Saturday, March 2nd, 2019 (No comments yet
Can you refuse search or not? It would be good to know your rights.
You can't use rights you don't know about or don't understand. The Electronic Frontier Foundation has posted a summary of your 4th amendment rights to deny the government permission to search you or your belongings (digital or otherwise).
It's good to know what you can and can't do since you should know that even when you've done nothing wrong, you may still get yourself into a lot of trouble if you are careless with your privacy.
Tags: 4th Amendment
, Police Search
, Your Rights
Wednesday, March 20th, 2019 (No comments yet
While I don't support downloading music and movies instead of buying them, I also don't support abusing the legal system to bully people and make money. The RIAA has been doing just that for a long time according to several consumer groups.
In this case, the The American Civil Liberties Union - ACLU and the The Electronic Frontier Foundation (EFF) are arguing that when the The RIAA - Who They Are In a Nutshell sues thousands of "infringers", they have to file thousands of separate lawsuits and not just one.
Filing one is cheaper and easier, but makes it harder and is unfair for the victims… er, I mean defendants.
If the court adopts the approach suggested here, the costs of the current anti-P2P litigation strategy could become untenable. If each anonymous defendant requires several hundred dollars in filing fees, individual paperwork, individual subpoenas, and detailed information on their alleged distribution, settling for a mere $1,500 doesn't sound so hot.
Let's hope for the best. Leave people alone and worry about pirating organizations and criminal groups instead.
Source: Ars Technica
, Big Business
, Good Stuff
Friday, March 29th, 2019 (No comments yet
The Electronic Frontier Foundation
In a recent case, the judge has asked for public comment which the Electronic Frontier Foundation was happy to do.
In brief, the EFF is trying to show the judge that the RIAA can't win judgments against people only by showing that someone had a copyrighted song in a share folder. In other words, just because it was "available" for download, doesn't mean a crime occurred. Second, just because MediaSentry (the company paid by the RIAA to find copyrighted material online) downloads the song from someone doesn't suddenly make the providing person a criminal.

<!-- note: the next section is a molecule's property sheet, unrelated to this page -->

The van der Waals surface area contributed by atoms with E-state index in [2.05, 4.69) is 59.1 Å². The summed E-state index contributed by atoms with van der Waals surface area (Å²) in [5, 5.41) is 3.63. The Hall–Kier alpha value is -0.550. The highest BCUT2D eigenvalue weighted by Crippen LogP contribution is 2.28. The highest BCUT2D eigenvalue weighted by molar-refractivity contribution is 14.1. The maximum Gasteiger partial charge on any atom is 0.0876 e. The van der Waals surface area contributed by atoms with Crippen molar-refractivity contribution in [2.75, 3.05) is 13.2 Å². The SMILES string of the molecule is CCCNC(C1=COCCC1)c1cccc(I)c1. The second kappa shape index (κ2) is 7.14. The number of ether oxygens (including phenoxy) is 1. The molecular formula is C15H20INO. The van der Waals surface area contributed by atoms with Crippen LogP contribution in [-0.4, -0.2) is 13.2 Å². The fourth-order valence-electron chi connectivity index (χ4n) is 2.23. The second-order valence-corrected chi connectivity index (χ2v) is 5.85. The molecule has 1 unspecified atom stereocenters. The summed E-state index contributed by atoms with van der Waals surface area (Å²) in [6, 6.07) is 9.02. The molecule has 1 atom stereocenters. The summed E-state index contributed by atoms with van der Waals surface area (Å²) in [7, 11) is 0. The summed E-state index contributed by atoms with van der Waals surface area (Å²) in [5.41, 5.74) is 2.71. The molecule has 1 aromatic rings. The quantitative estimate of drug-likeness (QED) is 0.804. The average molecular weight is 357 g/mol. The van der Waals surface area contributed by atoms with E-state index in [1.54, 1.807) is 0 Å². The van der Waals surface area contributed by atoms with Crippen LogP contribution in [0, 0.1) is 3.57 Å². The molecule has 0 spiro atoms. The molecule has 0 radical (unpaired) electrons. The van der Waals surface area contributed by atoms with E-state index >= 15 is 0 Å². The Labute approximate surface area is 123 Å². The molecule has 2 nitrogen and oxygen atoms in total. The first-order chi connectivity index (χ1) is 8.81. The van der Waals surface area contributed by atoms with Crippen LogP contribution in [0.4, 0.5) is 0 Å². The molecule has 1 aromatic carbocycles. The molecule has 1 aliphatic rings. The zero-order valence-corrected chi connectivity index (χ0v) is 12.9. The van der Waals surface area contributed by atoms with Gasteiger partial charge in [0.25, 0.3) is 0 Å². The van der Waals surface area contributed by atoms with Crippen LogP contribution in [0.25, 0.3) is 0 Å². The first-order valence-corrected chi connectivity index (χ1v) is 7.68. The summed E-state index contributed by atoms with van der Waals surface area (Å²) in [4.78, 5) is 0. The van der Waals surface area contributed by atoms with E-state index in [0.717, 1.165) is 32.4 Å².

, Your Rights
Sunday, March 31st, 2019 (No comments yet
Don't tempt pointless attention
The EFF has an excellent article about how to avoid being searched at the border. Specifically, how to protect your laptop data that courts recently ruled could be searched without warrant.
Tags: Big Brother
Thursday, November 29th, 2007 (No comments yet
Wednesday, March 6th, 2019 (No comments yet
Companies just can't seem to mind their own business
This is a damn funny article explaining who is the worst of the worst and why:
America Online's privacy intrusion efforts are so aggressive and offensive, that the only explanation seems to be that AOL thought its clientele was so naïve they would never catch on to the company's privacy invasions.
Amazon.com is currently among the world leaders in distributing information about its users to advertisers, and if they continue this practice the recent advancements in data mining by Amazon threaten to make shopping online with any form of anonymity a thing of the past.
and (not surprisingly)…
Perhaps the most insidious method of privacy invasion Microsoft employs is the “Windows Live ID ? (formerly Microsoft .NET Passport). The Windows Live ID collects data from the majority of Microsoft networks including MSN, Hotmail, and Xbox Live, and stores them in a central database.
Most of the others were data-brokering companies like ChoicePoint and Acxiom which have already been in the news for the way they treat consumer information. Some that I didn't expect, but am not surprised about are Yahoo and Google.
Thanks to the EFF newsletter
for the link!
, Big Business
, Data Brokers
, Public Confidence